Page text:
Financial bullying is often the forerunner of more serious controlling issues.
This behaviour usually starts fairly innocently, an opened bank statement, a peek at an invoice or questioned expenditure. From small beginnings, it grows and it can leave you feeling anxious every time you reach for your credit card.
This type of controlling behaviour is more frequent among men but some women also indulge in financial bullying.
The controlling behaviour known as financial abuse can range from your partner making loans in your name to spending your hard-earned cash or questioning your every financial decision.
A typical study of financial abuse
Lynne a wife and mother from Perth became a victim of financial abuse. Her ex-husband would check every cent that she spent. He would even check to see where she had made her purchases to ensure that she was using the retail outlets that he had approved.
He made all the decisions on the big-ticket items such as furniture and motor vehicles. He made sure that every one of her family and friends knew that he was the man making the decisions. For Lynne this was humiliating.
Before long, her husband started to draw large sums of money from their joint bank account, gambling and buying unnecessary luxury items. He eventually declared bankruptcy. Through no fault of her own, Lynne was saddled with debt and owed a considerable amount on her home loan.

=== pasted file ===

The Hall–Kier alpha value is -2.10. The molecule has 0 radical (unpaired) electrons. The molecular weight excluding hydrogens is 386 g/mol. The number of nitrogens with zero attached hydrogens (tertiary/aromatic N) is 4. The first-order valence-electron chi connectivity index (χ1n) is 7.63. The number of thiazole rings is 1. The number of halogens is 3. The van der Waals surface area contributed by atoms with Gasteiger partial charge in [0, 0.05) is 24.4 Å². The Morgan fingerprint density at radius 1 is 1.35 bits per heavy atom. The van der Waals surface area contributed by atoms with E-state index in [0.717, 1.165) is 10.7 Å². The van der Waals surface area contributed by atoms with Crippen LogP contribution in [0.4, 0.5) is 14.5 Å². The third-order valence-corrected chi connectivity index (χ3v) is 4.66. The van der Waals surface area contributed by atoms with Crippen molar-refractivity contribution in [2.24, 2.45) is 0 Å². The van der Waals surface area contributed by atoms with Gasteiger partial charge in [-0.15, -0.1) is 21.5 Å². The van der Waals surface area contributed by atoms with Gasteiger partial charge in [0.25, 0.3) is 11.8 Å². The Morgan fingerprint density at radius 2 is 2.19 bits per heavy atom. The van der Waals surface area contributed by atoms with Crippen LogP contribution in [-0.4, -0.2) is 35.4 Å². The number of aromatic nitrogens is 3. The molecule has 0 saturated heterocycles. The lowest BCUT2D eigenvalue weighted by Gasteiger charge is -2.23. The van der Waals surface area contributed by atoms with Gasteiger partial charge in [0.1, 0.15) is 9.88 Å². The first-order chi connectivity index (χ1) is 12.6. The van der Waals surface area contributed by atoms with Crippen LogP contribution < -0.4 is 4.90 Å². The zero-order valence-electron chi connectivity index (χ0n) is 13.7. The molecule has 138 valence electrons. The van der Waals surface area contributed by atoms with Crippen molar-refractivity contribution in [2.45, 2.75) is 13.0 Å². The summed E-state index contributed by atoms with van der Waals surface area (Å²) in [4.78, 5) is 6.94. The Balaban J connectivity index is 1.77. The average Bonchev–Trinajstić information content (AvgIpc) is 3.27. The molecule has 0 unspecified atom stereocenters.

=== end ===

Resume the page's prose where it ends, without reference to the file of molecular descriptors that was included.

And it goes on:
Lynne divorced her controlling husband but has had to move in with friends as her credit score is so poor that she is unable to purchase or rent a home of her own.
Recognising financial abuse
A UK Woman’s Aid Report called Unequal, Trapped and Controlled recently warned that financial abuse is often a precursor to other controlling behaviour such as domestic abuse.
They reported that the following behaviour could signal financial abuse. Your partner
- Makes financial decisions without consulting you
- Controls access to finances
- Uses your cards without consent
- Makes little or no contribution to household expenses
- Opens up accounts on your behalf and then makes no payments
- Withdraws funds from your bank account without your agreement or takes money from your wallet
- Takes your salary or other financial benefits
- Prevents you from going out to work
- Forces you to do unpaid work.
Opening a joint bank account can leave you vulnerable to financial abuse, as there is not much that the bank can do if your partner starts to withdraw funds. It is safer to have a joint account for paying accounts and individual accounts for your salaries.
Talk about money and build up trust
As with every other aspect of the relationship, talking about money is important. Don’t fight about it. Discuss it, and you will build a stronger and closer relationship where each partner trusts the other.
Disclaimer : This article provides basic information only and is not a substitute for a professional or legal advice. It is prudent to obtain legal advice from a family lawyer.